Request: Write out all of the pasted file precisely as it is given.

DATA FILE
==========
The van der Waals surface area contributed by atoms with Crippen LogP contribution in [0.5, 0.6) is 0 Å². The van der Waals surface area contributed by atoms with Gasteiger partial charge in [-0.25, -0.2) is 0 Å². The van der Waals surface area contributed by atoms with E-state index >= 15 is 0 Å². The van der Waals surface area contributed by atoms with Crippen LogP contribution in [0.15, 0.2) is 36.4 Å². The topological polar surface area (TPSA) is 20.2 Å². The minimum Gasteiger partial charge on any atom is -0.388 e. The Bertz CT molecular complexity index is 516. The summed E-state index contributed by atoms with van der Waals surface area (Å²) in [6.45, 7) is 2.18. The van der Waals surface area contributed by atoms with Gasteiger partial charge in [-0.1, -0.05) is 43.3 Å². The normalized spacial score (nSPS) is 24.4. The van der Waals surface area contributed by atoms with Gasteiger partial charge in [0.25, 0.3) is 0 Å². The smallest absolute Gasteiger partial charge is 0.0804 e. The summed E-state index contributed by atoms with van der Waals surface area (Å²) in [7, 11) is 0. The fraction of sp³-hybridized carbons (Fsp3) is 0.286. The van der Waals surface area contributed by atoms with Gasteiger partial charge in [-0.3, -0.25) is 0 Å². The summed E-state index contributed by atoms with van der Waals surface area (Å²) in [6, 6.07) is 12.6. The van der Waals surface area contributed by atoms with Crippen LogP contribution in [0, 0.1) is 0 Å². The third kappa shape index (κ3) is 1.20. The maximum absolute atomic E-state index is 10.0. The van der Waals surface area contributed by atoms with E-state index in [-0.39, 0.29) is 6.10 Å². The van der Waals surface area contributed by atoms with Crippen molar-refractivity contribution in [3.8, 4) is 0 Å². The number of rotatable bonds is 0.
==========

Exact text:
The van der Waals surface area contributed by atoms with Crippen LogP contribution in [0.5, 0.6) is 0 Å². The van der Waals surface area contributed by atoms with Gasteiger partial charge in [-0.25, -0.2) is 0 Å². The van der Waals surface area contributed by atoms with E-state index >= 15 is 0 Å². The van der Waals surface area contributed by atoms with Crippen LogP contribution in [0.15, 0.2) is 36.4 Å². The topological polar surface area (TPSA) is 20.2 Å². The minimum Gasteiger partial charge on any atom is -0.388 e. The Bertz CT molecular complexity index is 516. The summed E-state index contributed by atoms with van der Waals surface area (Å²) in [6.45, 7) is 2.18. The van der Waals surface area contributed by atoms with Gasteiger partial charge in [-0.1, -0.05) is 43.3 Å². The normalized spacial score (nSPS) is 24.4. The van der Waals surface area contributed by atoms with Gasteiger partial charge in [0.25, 0.3) is 0 Å². The smallest absolute Gasteiger partial charge is 0.0804 e. The summed E-state index contributed by atoms with van der Waals surface area (Å²) in [7, 11) is 0. The fraction of sp³-hybridized carbons (Fsp3) is 0.286. The van der Waals surface area contributed by atoms with Gasteiger partial charge in [-0.3, -0.25) is 0 Å². The summed E-state index contributed by atoms with van der Waals surface area (Å²) in [6, 6.07) is 12.6. The van der Waals surface area contributed by atoms with Crippen LogP contribution in [0, 0.1) is 0 Å². The third kappa shape index (κ3) is 1.20. The maximum absolute atomic E-state index is 10.0. The van der Waals surface area contributed by atoms with E-state index in [-0.39, 0.29) is 6.10 Å². The van der Waals surface area contributed by atoms with Crippen molar-refractivity contribution in [3.8, 4) is 0 Å². The number of rotatable bonds is 0.